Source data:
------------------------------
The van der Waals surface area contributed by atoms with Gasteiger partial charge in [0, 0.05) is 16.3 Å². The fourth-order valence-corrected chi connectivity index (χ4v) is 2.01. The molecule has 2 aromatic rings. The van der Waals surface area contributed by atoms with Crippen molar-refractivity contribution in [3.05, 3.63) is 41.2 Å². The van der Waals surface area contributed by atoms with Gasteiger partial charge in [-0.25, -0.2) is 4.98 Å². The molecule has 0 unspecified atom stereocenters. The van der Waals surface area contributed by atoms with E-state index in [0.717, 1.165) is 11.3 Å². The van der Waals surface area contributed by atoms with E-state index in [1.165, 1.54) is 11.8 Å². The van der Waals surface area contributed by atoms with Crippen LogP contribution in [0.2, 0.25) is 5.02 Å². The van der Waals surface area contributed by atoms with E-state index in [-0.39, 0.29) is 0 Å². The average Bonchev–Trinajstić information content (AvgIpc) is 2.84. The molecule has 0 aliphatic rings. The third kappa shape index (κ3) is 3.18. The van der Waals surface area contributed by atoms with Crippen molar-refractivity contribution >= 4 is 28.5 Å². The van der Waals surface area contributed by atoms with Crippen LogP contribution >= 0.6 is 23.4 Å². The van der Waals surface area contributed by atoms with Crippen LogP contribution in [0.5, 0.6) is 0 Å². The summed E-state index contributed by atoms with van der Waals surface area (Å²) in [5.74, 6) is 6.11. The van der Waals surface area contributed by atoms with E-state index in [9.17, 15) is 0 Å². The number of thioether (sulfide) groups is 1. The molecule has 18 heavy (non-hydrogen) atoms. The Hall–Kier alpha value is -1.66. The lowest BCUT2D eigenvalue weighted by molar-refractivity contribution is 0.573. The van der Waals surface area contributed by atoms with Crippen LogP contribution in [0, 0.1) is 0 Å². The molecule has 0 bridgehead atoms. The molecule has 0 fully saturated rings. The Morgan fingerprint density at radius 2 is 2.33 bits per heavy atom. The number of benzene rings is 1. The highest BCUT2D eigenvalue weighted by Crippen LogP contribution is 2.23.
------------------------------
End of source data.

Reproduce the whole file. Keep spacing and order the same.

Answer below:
The van der Waals surface area contributed by atoms with Gasteiger partial charge in [0, 0.05) is 16.3 Å². The fourth-order valence-corrected chi connectivity index (χ4v) is 2.01. The molecule has 2 aromatic rings. The van der Waals surface area contributed by atoms with Crippen molar-refractivity contribution in [3.05, 3.63) is 41.2 Å². The van der Waals surface area contributed by atoms with Gasteiger partial charge in [-0.25, -0.2) is 4.98 Å². The molecule has 0 unspecified atom stereocenters. The van der Waals surface area contributed by atoms with E-state index in [0.717, 1.165) is 11.3 Å². The van der Waals surface area contributed by atoms with E-state index in [1.165, 1.54) is 11.8 Å². The van der Waals surface area contributed by atoms with Crippen LogP contribution in [0.2, 0.25) is 5.02 Å². The van der Waals surface area contributed by atoms with E-state index in [-0.39, 0.29) is 0 Å². The average Bonchev–Trinajstić information content (AvgIpc) is 2.84. The molecule has 0 aliphatic rings. The third kappa shape index (κ3) is 3.18. The van der Waals surface area contributed by atoms with Crippen molar-refractivity contribution >= 4 is 28.5 Å². The van der Waals surface area contributed by atoms with Crippen LogP contribution >= 0.6 is 23.4 Å². The van der Waals surface area contributed by atoms with Crippen LogP contribution in [0.5, 0.6) is 0 Å². The summed E-state index contributed by atoms with van der Waals surface area (Å²) in [5.74, 6) is 6.11. The van der Waals surface area contributed by atoms with E-state index in [9.17, 15) is 0 Å². The number of thioether (sulfide) groups is 1. The molecule has 18 heavy (non-hydrogen) atoms. The Hall–Kier alpha value is -1.66. The lowest BCUT2D eigenvalue weighted by molar-refractivity contribution is 0.573. The van der Waals surface area contributed by atoms with Crippen LogP contribution in [0, 0.1) is 0 Å². The molecule has 0 bridgehead atoms. The molecule has 0 fully saturated rings. The Morgan fingerprint density at radius 2 is 2.33 bits per heavy atom. The number of benzene rings is 1. The highest BCUT2D eigenvalue weighted by Crippen LogP contribution is 2.23.